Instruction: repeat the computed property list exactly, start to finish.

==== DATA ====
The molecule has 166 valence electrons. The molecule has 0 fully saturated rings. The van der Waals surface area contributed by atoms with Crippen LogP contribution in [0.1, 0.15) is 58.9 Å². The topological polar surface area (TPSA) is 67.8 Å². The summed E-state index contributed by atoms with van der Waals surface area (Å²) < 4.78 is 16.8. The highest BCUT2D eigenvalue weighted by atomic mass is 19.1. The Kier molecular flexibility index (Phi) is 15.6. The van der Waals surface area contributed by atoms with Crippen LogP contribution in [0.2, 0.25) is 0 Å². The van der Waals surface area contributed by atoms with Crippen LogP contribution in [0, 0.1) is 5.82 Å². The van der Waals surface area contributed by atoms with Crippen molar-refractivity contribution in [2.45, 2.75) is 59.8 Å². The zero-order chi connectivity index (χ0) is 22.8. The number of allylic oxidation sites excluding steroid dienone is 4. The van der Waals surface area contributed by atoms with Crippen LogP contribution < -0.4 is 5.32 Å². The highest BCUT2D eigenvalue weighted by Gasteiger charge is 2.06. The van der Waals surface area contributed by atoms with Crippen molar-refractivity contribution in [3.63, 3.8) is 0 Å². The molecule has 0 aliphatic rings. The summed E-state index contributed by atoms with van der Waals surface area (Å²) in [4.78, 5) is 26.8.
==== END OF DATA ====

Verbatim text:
The molecule has 166 valence electrons. The molecule has 0 fully saturated rings. The van der Waals surface area contributed by atoms with Crippen LogP contribution in [0.1, 0.15) is 58.9 Å². The topological polar surface area (TPSA) is 67.8 Å². The summed E-state index contributed by atoms with van der Waals surface area (Å²) < 4.78 is 16.8. The highest BCUT2D eigenvalue weighted by atomic mass is 19.1. The Kier molecular flexibility index (Phi) is 15.6. The van der Waals surface area contributed by atoms with Crippen LogP contribution in [0.2, 0.25) is 0 Å². The van der Waals surface area contributed by atoms with Crippen LogP contribution in [0, 0.1) is 5.82 Å². The van der Waals surface area contributed by atoms with Crippen molar-refractivity contribution in [2.45, 2.75) is 59.8 Å². The zero-order chi connectivity index (χ0) is 22.8. The number of allylic oxidation sites excluding steroid dienone is 4. The van der Waals surface area contributed by atoms with Crippen LogP contribution < -0.4 is 5.32 Å². The highest BCUT2D eigenvalue weighted by Gasteiger charge is 2.06. The van der Waals surface area contributed by atoms with Crippen molar-refractivity contribution in [3.63, 3.8) is 0 Å². The molecule has 0 aliphatic rings. The summed E-state index contributed by atoms with van der Waals surface area (Å²) in [4.78, 5) is 26.8.